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Math Help - Two consecutive numbers are relatively prime

  1. #1
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    Two consecutive numbers are relatively prime

    Two consecutive numbers are relatively prime.

    (n, n+1)=1\rightarrow \alpha n+\beta (n+1)=1

    I am not sure what to do next to prove this.
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  2. #2
    MHF Contributor chiph588@'s Avatar
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    Quote Originally Posted by dwsmith View Post
    Two consecutive numbers are relatively prime.

    (n, n+1)=1\rightarrow \alpha n+\beta (n+1)=1

    I am not sure what to do next to prove this.
     \alpha=-1,\; \beta=1
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  3. #3
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    I see how that will justify the equality but is that ok to do for the proof and then just call it day and it is done?
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    MHF Contributor chiph588@'s Avatar
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    Quote Originally Posted by dwsmith View Post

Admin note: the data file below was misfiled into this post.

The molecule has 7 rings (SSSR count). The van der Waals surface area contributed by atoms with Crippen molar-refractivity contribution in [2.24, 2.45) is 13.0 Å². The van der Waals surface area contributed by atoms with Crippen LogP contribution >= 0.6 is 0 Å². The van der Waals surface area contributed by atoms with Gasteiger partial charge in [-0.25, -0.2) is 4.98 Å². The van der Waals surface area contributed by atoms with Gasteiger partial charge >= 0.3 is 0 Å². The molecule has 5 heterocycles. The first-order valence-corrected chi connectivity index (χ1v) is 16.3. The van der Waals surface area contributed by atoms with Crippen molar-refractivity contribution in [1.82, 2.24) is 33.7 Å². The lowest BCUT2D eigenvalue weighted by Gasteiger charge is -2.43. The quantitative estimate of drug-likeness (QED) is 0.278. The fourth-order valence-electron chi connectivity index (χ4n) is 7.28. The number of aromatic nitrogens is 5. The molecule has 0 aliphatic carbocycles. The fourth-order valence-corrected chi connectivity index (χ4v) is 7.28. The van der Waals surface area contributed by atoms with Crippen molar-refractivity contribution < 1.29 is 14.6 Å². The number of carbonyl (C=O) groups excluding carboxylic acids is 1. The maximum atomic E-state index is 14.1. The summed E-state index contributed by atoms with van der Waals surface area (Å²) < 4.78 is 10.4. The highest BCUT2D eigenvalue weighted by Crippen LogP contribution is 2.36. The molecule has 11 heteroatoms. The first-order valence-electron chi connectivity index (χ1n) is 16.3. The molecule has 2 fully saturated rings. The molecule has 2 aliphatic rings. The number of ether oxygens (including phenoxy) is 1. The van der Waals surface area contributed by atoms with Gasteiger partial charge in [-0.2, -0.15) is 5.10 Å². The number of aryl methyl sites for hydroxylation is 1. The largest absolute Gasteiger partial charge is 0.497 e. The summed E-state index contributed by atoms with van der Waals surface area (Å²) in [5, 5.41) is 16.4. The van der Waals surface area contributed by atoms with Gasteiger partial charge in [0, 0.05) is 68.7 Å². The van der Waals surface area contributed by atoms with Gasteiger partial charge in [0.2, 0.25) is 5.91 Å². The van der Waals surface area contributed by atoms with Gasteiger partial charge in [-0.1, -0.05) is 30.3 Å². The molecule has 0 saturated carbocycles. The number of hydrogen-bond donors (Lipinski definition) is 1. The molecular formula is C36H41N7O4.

I see how that will justify the equality but is that ok to do for the proof and then just call it day and it is done?
    Let  g=(n,n+1)

     g\mid n and  g\mid n+1 \implies g\mid (n+1)-n = 1 \implies g=\pm1 . But since  g>0 , we get  g=1 .
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  5. #5
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    Quote Originally Posted by dwsmith View Post
    I see how that will justify the equality but is that ok to do for the proof and then just call it day and it is done?
    The answer is yes. In general: Let a and b be integers. There exists two integers x and y such that ax+by=1 if and only if (a,b)=1. In your case, a=n, x=-1 and b=n<br />
+1, y=1.

    However, the reply you got from "chiph588" using the greatest common divisor ( g=(n,n+1)) seems to me more elegant.
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  6. #6
    MHF Contributor chiph588@'s Avatar
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    Quote Originally Posted by melese View Post
    The answer is yes. In general: Let a and b be integers. There exists two integers x and y such that ax+by=1 if and only if (a,b)=1. In your case, a=n, x=-1 and b=n<br />
+1, y=1.
    This is a special case of Bézout's identity.
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